Intake Blog

Providing Feedback: Commenting on writing at work

posted May 07, 2012 by David Wright

Today, I was thinking about the feedback process. To be precise, I was thinking about how much time communicators spend commenting on the written work of others. Every day, in fact, almost every hour, when we aren’t creating our own (completely brilliant) work, we are coaching our clients, colleagues and direct reports to write with clarity, impact, and passion to drive business forward.  

Practiced every day, feedback can yield enormous benefits to the development of your team and produce great work. However so many of us do a poor job taking the time to deliver thoughtful feedback because of stress, time constraints, or simply lack of practice, Unfortunately,  the result of poor feedback can de-motivate and demoralize the person with whom you’re partnering.  This is neither productive, nor collaborative, and frankly not focused on producing the best work.

I began my working life as a university writing instructor. After hundreds of students and thousands of papers, you quickly realize a few things:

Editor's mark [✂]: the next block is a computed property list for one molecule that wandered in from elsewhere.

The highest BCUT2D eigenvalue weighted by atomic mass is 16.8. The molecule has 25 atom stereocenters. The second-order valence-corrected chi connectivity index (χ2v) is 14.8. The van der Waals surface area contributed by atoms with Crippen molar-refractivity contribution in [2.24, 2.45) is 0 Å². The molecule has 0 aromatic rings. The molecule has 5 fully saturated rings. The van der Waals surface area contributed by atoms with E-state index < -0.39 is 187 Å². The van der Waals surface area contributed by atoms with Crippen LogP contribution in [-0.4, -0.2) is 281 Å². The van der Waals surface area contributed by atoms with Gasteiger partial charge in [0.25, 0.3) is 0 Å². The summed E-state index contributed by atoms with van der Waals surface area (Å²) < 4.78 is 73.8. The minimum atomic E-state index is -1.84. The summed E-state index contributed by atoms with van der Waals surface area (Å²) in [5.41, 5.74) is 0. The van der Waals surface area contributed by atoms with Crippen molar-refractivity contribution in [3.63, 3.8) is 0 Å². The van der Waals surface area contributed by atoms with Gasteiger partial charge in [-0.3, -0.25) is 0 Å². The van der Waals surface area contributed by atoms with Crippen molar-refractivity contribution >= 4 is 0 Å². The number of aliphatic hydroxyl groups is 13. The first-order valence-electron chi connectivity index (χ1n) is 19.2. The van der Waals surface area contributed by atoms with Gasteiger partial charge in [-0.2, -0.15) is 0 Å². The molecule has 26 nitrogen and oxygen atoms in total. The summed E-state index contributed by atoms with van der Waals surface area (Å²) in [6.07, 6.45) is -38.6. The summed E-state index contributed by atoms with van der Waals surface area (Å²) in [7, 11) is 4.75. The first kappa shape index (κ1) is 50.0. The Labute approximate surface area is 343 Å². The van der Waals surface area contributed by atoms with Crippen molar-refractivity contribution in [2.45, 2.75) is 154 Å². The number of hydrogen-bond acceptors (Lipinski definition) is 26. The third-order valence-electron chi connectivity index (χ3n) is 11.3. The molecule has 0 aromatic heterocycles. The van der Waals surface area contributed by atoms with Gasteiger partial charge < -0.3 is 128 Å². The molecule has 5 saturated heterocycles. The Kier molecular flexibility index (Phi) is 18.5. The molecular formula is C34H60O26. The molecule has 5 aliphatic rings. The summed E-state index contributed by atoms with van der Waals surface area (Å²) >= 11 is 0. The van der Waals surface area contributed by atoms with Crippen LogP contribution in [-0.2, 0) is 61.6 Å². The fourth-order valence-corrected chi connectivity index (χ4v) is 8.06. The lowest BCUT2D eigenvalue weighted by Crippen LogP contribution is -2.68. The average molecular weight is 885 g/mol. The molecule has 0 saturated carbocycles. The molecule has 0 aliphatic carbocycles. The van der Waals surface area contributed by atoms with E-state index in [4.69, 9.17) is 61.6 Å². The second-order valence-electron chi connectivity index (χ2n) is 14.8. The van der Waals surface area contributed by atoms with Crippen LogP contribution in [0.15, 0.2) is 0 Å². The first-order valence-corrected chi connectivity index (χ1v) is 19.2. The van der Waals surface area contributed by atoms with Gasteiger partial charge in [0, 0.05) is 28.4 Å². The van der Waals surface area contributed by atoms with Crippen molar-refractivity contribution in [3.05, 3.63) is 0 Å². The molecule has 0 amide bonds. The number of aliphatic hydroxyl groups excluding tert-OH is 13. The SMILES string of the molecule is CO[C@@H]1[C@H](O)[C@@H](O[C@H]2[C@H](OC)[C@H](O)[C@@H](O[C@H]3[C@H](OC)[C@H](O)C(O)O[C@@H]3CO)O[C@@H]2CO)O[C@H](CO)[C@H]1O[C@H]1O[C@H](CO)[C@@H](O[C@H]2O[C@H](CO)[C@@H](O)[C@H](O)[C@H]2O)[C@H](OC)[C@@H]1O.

• It’s not about you. Or the writer for that matter; it’s about the writing.
  • Giving feedback effectively is a skill that must be learned and practiced, like playing a guitar, not riding a bike.
  • There’s more than one way to effectively achieve the same objectives. Be open to variation.
  • No one intends to be “confusing,” “awkward,” or “boring,” so beware of using these code words we may have learned from our teachers.  Just saying “awkward” really doesn’t help anyone get better.

After  a career in corporate America, I think the list below of five dos and don’ts  are just as relevant in creating a positive feedback environment that will empower and improve your team. 

Do

  1. Know the writer’s objectives  and audience BEFORE you read
  2. Read the whole piece, all the way through, before commenting
  3. Find two positive comments for every developmental comment
  4. Focus comments on the writing, not the person
  5. Comment on trends, not grammar (until the end)

Don’t

  1. Assume there’s one right answer
  2. Blame the writer; address the writing
  3. Focus on word choice or text changes (until the end)
  4. Change words that don’t change meaning
  5. Forget—this is a collaboration

Writers from all over read Intake, so please let us know what other tips you have for creating a positive environment for feedback!

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